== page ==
Extras include a feature length audio commentary track by film scholar and Noir expert Glenn Erickson and featurette Film Noir: Bringing Darkness To Light.

Bruce Beresford's Money Movers (1978) is easily the most realistic, edgy film the director of Driving Miss Daisy (1989) and one it turns out he still is not a fan of. Fortunately, this underrated heist film that helped make Bryan Brown a star and helped launch the South Australian Film Corporation holds up very well on its 40th Anniversary and might have some OzPloitation moments about it, but it is a genre classic and Australian classic that needed and deserved to be saved and restored. This is that edition.

The plot has to do with a clever way to steal $20 Million (Australian) from a security service, with a group of men pretending to be from that service, down to a imitation truck the workers cannot tell from the real thing, then they arrive earlier than the actual due truck and take the money with ease... unless something goes wrong and you can imagine how that might happen.

The actors are all in, the film looks good and even with a director who had not given up on challenging material as his career was getting started, the film works well, even with the more bloody violence we get in some very tough scenes. This Umbrella Import PAL DVD is our first chance to see the restoration and it is good, the film aging well and more than able to hold its own against such films now that might have some of the violence, but none of the intensity, suspense or solid script we get here. You won't see some of the these scenes in a more commercial film like a Die Hard!

Extras include an Original Theatrical Trailer, a Making Of featurette Count Your Toes and trailers for similar films from Umbrella.

Finally, we have Terence Young's The Valachi Papers (1972) which had the luck of arriving when the first Godfather film hit theaters. Charles Bronson (who was on a roll working with three-time James Bond and Wait Until Dark director Young) is the title character, a real life man who finally told all the secrets of(the Italian Mob to federal investigators after being undercover all the way to a prison stay. It is pretty good, works better than I remembered and is long overdue for rediscovery after being popular for a long while back in the day.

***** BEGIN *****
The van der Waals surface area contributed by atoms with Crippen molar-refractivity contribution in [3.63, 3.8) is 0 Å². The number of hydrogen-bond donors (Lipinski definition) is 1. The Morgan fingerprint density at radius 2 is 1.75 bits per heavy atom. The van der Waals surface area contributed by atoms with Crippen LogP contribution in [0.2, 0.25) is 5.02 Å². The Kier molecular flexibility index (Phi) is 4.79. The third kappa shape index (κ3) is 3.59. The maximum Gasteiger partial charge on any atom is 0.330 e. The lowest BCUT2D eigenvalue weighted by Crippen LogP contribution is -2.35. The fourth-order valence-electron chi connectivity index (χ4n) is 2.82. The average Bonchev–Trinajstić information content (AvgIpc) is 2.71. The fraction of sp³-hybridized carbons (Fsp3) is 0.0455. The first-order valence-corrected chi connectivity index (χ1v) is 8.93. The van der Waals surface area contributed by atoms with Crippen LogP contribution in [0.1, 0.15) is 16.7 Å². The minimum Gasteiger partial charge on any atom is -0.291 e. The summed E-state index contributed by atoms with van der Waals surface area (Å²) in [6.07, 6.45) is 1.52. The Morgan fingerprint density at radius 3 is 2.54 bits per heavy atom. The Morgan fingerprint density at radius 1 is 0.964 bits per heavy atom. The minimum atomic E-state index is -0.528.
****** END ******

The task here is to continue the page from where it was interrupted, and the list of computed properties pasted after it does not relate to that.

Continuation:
It may not be a elegant as Coppola's films, but it is hard-hitting like a documentary without being an outright docudrama and has some of the best work of all its participants, including Jill Ireland, Joseph Wiseman (reuniting with Dr. No director Young here), Lino Ventura and Gerald S. O'Laughlin.

Cheers also to the period detail and how rich so many of the sets are, how amazing the clothes are and the subtle atmosphere the film establishes throughout, much of which is beyond your usual gangster genre film. Sony has licensed this Columbia Pictures hit to Twilight Time to be one of its Limited Edition Blu-rays which may surprise some considering how popular it once was, like Bronson himself, but it is really smart, mature filmmaking and serious film fans should get it while they can.